W3 Total Cache is one of the most known solutions for WordPress caching. You can simply install it through WP Plugin Installer, or download it from the plugin repository and upload to your site. After it is done, it will add a new navigation item on your dashboard called Performance.
At the dashboard of W3 TC, you get an overall information about the plugin state and some information about the premium services. They include mobile and email support, plugin configuration, theme performance optimization, server optimization, and also something that is called CDN. We will talking about that later.
The actual magic happens when you navigate to Performance -> General Settings.This is where you can basically turn features on/off. To enable cache, simply turn on the checkbox besides, Page Cache. If you want to simply turn all features on or off, use the checkbox below General.
That’s it! This turned on page caching, and you can check results right away.
If you experience refreshing problems after editing your content, simply go to Performance -> Dashboard and click Empty All Caches button.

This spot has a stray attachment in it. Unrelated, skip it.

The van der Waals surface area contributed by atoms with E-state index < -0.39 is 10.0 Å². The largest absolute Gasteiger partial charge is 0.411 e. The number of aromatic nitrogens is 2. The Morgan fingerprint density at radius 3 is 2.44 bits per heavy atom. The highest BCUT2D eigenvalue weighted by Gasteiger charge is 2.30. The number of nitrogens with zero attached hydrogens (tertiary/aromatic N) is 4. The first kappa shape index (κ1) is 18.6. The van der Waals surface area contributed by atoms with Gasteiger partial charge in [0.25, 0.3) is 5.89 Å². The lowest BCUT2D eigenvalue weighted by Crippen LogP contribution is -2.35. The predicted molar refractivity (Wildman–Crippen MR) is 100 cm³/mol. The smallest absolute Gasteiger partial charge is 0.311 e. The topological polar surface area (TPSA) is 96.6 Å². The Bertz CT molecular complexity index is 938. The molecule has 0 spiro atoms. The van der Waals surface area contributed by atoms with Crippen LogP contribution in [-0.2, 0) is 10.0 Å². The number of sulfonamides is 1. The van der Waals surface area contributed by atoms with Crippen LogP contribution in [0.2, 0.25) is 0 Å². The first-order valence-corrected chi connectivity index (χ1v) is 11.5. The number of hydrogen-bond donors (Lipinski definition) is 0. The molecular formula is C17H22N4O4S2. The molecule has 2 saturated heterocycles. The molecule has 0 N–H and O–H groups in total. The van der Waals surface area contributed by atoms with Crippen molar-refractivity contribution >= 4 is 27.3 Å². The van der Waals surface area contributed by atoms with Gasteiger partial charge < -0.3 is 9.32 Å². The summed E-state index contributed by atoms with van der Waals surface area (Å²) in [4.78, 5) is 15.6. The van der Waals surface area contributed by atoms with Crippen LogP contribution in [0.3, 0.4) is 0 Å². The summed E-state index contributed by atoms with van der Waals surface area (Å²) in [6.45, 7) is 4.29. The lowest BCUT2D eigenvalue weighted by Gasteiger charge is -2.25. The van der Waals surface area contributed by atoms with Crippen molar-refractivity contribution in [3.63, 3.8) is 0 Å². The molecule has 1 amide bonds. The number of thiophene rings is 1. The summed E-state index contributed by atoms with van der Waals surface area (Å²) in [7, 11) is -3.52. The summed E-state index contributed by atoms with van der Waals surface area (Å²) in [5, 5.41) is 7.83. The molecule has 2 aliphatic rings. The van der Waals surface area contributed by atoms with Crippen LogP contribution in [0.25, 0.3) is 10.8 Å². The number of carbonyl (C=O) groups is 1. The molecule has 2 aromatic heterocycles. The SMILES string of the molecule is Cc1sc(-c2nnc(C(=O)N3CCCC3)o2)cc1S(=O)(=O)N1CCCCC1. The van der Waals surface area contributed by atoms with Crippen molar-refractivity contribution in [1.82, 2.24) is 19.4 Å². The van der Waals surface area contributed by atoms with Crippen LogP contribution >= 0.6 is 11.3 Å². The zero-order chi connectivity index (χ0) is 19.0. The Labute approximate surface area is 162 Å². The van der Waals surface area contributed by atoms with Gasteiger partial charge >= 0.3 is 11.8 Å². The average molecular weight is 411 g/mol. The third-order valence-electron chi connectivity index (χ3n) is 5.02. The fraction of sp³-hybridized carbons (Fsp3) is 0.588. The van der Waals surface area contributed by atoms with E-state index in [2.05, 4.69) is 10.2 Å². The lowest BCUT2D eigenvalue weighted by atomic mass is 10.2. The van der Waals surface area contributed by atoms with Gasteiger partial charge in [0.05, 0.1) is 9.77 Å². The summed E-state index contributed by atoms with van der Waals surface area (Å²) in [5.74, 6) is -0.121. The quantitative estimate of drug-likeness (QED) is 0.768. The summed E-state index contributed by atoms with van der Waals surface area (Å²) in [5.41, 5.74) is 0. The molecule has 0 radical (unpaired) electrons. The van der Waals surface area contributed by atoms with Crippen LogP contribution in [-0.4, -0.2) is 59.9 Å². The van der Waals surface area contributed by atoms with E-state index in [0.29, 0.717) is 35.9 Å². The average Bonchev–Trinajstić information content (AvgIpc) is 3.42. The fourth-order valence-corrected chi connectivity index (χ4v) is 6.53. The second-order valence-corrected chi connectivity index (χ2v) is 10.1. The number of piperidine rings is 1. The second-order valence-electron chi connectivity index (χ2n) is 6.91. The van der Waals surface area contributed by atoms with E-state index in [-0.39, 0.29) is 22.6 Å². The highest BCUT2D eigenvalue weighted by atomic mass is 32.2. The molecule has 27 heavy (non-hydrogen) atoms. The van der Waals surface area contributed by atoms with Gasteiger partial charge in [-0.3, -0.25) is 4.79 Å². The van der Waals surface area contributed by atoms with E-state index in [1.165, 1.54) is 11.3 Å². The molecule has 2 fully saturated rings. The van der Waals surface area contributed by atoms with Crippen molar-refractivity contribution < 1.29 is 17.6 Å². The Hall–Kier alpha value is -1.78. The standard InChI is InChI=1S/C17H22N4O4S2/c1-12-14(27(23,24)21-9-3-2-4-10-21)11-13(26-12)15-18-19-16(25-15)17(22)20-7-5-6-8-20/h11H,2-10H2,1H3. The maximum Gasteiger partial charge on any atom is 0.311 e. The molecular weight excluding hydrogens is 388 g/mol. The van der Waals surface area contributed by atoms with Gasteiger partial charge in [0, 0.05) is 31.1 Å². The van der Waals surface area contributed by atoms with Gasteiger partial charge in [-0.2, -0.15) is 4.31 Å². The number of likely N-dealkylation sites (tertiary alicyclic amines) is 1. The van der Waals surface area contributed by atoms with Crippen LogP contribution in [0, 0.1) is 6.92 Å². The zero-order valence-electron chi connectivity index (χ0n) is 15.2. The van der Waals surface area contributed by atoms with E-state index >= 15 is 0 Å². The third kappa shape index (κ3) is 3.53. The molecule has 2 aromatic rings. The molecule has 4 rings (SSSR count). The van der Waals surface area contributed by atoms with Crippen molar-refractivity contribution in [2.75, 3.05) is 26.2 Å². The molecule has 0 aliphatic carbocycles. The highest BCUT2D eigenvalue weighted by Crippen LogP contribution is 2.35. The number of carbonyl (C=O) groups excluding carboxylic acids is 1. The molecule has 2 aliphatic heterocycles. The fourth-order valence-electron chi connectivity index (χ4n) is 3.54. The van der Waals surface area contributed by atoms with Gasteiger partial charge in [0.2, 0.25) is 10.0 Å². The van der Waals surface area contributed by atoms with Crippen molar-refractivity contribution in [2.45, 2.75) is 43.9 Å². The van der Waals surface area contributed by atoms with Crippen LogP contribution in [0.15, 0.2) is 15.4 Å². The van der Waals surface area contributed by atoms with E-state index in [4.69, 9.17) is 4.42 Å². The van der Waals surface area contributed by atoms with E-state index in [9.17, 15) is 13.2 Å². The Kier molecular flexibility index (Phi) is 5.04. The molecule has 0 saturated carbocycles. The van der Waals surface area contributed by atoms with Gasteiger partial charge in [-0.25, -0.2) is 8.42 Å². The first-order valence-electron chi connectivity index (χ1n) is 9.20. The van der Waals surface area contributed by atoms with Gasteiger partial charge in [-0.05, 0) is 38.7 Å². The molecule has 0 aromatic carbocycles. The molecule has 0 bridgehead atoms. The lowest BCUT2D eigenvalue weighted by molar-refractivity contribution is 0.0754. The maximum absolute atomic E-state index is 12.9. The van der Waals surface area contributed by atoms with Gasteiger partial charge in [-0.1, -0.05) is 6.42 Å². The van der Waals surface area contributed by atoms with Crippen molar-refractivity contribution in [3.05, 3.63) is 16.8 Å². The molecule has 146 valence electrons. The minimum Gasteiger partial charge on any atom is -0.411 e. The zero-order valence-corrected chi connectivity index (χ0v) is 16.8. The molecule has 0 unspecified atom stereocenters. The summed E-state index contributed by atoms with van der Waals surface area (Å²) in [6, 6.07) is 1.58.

Another good solution for WP caching is WP Super Cache. It works similarly to the previous but gives you different ways of configuration. For example, WP Super Cache offers 3 types of serving cached pages: Mod_ReWrite, PHP and Legacy Page Caching. If you aren’t into technical details that much, I suggest keep it on the default PHP setting, or do some experiment and test your settings carefully.
Simply enabling the plugin can be enough, you can do that by navigating to Settings -> WP Super Cache, and clicking on the first checkbox.
WP Super Cache also has a Preload mode, which means creating a cached version of all pages and blog posts. This makes your site real fast while forcing you to sacrifice a bigger amount of hosting space.
Like always, a little bit of trial and error is needed to find the settings that fit your site the best.
If you want to measure your progress as you are doing certain tasks to speed up page load time besides the tools I gave you in the first part of this post, you can simply check how fast your page is constructed on your server. Note, that page construction is only a part of your page total load time (page creation happens before your site gets downloaded to the browser).
I created a simple PHP script for you, which can give you some idea about how fast your page is created on your server. You simply need to edit your WordPress index.php the following way. You can do this with close to zero PHP skills, but for the worst case, it is better to create a backup of your index.php.